What was the music of the women’s suffrage campaign? Who were the leading female composers and musicians of the 1910s and 20s? What was their contribution to the suffrage cause? On 1 November, the Institute of Historical Research and Senate House Library will co-host a concert and readings that will highlight the links between music and suffrage.

At 6.30pm on 1 November the Institute of Historical Research and Senate House Library will host ‘Songs of Suffrage’, an evening of music and readings featuring works by three leading English women composers — Ethel Smyth (1858–1944), Rebecca Clarke (1886-1979) and Dorothy Howell (1898-1982). Their music was central to the suffrage campaigns of the 1910s and 20s.

Ethel Smyth: String Quartet in E minor (1912), 1. Allegretto lirico (listen)

Dorothy Howell: Phantasy for violin and piano (1925)

Dorothy Howell: Quartet Movement (date unknown)

Rebecca Clarke: Piano Trio (1921), 1. Moderato ma appassionato (listen)

Ethel Smyth: ‘March of Women’ (1911), the ‘suffragette anthem’ (listen)

Tickets for the concert, which takes place in the Chancellor’s Hall, Senate House, University of London, are now on sale, priced £10 and £5 concessions. The ticket includes a glass of wine before the performance, and admission to a special exhibition of papers from the composers’ archives, and from Senate House Library’s extensive collections for early 20th-century music and women’s suffrage.

The concert will be performed by London’s Berkeley Ensemble, with readings by the BBC Radio 3 broadcaster, Dr Kate Kennedy. Put together by Dr Kennedy and the Ensemble, the programme includes four rarely heard works for string quartet, violin and piano, and piano trio.

The four short pieces will be contextualised by readings from the composers’ diaries and letters, and those of fellow suffragettes and members of the Society for Women Musicians, founded in 1911. The concert ends with a rendition of the celebrated suffragette anthem, ‘March of the Women’, composed by Ethel Smyth.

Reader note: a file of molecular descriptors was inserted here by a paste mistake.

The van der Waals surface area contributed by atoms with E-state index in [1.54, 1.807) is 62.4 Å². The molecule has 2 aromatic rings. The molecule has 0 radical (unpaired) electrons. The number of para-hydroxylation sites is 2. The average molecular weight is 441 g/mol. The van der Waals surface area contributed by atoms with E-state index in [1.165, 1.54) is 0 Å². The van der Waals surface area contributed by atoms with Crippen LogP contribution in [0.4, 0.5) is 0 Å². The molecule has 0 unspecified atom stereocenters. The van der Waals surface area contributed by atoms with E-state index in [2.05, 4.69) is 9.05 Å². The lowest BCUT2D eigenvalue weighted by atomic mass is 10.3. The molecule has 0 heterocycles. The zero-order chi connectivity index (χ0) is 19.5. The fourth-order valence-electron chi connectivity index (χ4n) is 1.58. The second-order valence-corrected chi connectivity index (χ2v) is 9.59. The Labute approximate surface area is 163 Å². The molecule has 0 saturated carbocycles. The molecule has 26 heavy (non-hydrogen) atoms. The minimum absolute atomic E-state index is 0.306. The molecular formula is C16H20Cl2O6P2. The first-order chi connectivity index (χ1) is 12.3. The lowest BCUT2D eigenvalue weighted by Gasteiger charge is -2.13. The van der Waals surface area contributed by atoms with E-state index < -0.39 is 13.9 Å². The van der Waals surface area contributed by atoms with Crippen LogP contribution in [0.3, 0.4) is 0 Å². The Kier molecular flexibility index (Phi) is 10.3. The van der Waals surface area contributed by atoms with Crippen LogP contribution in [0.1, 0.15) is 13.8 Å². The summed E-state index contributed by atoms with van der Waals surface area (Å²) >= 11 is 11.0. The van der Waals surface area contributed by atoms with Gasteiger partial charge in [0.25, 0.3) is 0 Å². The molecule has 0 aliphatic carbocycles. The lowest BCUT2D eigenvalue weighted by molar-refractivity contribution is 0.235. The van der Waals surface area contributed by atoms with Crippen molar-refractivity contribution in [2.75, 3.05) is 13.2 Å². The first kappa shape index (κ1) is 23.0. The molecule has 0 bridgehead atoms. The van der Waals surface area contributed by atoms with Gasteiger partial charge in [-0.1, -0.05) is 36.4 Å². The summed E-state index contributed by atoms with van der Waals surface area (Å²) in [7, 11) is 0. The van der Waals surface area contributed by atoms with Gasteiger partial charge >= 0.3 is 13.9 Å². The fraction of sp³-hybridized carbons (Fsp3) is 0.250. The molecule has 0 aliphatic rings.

The four professionally acclaimed chamber pieces premiered at the height of the suffrage campaign, and its aftermath (1912–25). Rebecca Clarke’s piano trio (1921) won second prize at the Coolidge competition, held annually in the US, while Dorothy Howell’s Phantasy for violin and piano received the Royal Academy of Music’s Cobbett chamber music prize.

Ethel Smyth, the best known of our three composers, had enjoyed an international reputation from the 1890s for her choral and operatic scores, as well as her chamber works. These included a string quartet which she completed in 1912 at the height of the women’s suffrage campaign. Smyth’s achievements as a composer led George Bernard Shaw to write, ‘It was your music that cured me forever of the old delusion that women could not do a man’s work in art and in all other things.’

Smyth’s reputation also owes much to her membership of the Women’s Social and Political Union (WSPU, or ‘suffragettes’), led by Emmeline Pankhurst who was a close friend. In the run up to 1914, Smyth dedicated herself to the suffrage cause, composing the anthem ‘March of the Women’ (1911, to words by Cicely Hamilton) and serving time in prison for smashing windows.